Next morning all six of us (including young Henry, a British teen who's working for Suheib's tour company for a few months before he starts University) hiked that narrow pass. Pictures don't do justice. Words even less so. Imagine huge rocks in red, brown, ochre, and grey, ancient niches carved into them. Imagine a narrow, dusty path. Imagine tombs and dwellings and temples all carved into that rock. You can opt to ride a donkey but otherwise walking is the only way into the old city, made famous by Indiana Jones and the Last Crusade, created by the ancient Nabateans, who controlled part of the trade route that connected people of the Mediterranean to peoples of the Indian Ocean and the spices and silks there. Their city was well fortified, naturally, by this rock path. Virtually every edifice was carved into the huge rocks.

Highlights include the Treasury (the facade is familiar to anybody who saw the aforementioned Indiana Jones movie), the Royal Tombs, and the Monastery that requires walking up 900 stone steps from the Old City to a high peak where the mountains are less red and ochre and more black. Oh, the colors of those rocks. Again, pictures and words don't cut it. Petra earns its title as a wonder of the world.

We kicked around the southern desert, where Nicole experienced what she considered the trip's high point: a very fast and bumpy ride on the back of a 4x4 truck through Wadi Rum, the valley where "Lawrence of Arabia" was filmed. The area, not far from Jordan's border with Saudi Arabia, is hot, dry, and inhabited by Bedouins who, once again, welcome visitors with tea. We also went to Aqaba, a city along the Red Sea, where we enjoyed amazing grouper for lunch. You look out over the Red Sea and on the opposite side is the border of Egypt and Israel. So as you look around the bay, you're looking at three (VERY) different countries. Kinda cool. And Saudi's only around 15 kilometers to the south, so it's a real point of convergence.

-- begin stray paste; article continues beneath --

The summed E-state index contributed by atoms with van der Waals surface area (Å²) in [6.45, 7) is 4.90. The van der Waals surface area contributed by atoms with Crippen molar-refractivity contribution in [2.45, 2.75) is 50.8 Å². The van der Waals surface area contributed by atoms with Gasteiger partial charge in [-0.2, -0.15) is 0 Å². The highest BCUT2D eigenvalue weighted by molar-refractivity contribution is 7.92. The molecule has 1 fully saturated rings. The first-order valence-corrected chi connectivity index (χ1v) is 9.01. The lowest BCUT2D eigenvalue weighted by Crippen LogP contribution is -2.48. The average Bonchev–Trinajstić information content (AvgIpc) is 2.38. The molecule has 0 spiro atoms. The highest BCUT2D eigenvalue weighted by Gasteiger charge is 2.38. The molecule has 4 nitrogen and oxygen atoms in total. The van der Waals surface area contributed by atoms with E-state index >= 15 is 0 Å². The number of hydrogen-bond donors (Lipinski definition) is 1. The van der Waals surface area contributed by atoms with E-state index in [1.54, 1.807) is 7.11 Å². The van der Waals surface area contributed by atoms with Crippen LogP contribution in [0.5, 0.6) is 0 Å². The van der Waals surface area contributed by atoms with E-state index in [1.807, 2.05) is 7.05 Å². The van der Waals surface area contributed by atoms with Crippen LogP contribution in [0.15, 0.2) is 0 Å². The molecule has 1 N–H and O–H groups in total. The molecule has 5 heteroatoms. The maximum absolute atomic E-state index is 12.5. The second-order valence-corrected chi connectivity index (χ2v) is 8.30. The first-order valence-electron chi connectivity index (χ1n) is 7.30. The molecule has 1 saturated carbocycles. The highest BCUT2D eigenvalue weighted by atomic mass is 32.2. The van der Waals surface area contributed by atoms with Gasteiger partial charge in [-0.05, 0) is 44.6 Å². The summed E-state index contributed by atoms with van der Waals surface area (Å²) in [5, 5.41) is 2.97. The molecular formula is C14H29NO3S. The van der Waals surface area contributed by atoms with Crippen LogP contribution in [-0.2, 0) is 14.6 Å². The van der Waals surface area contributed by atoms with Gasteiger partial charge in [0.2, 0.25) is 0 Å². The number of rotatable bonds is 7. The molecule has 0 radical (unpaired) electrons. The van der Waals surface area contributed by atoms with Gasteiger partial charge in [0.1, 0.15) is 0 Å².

Lastly, the Dead Sea. You know the waters and muds of the Dead Sea are supposed to be healing, right? Well, Krstina and Pritham and Nicole and I went to the bank of the sea, caked ourselves with mud, waited for the mud to dry in the hot hot sun, and then rinsed in the Dead Sea. What a sight. Maybe it's the power of suggestion, but our skin felt amazing. The Dead Sea is the lowest point on Earth and is dazzlingly hot. The water is so salty that you naturally float, regardless of your body's position. You can't sink. I floated out pretty far from the bank and stood straight up in the water without touching bottom. It's a freaky feeling, to say the least. Our hotel also had a pool and three little Iraqi boys befriended Nicole and I in the morning when K&P were sleeping in and we were catching a swim. By "befriended," I mean began a water fight. Three brothers, parents nowhere to be found, determined to splash us, which made them laugh hysterically. The youngest, perhaps five years old, would remove his swim cap, try to fill it with as much water as it would hold, and then dump it on us. I don't think that kid ever had as much fun. The oldest insisted I cup my hands, scoop him by the feet, and toss him as high as I could. I counted off--"wahad, thnayn, thlatha"--and the sound of my Arabic, you guessed it, cracked him up. In his defense, the sound of my Arabic makes most Arabs laugh. Anyhoo, funny kids.

So much more to say about those five days, but I'll leave it at that for now. As always, a boatload of pictures available here.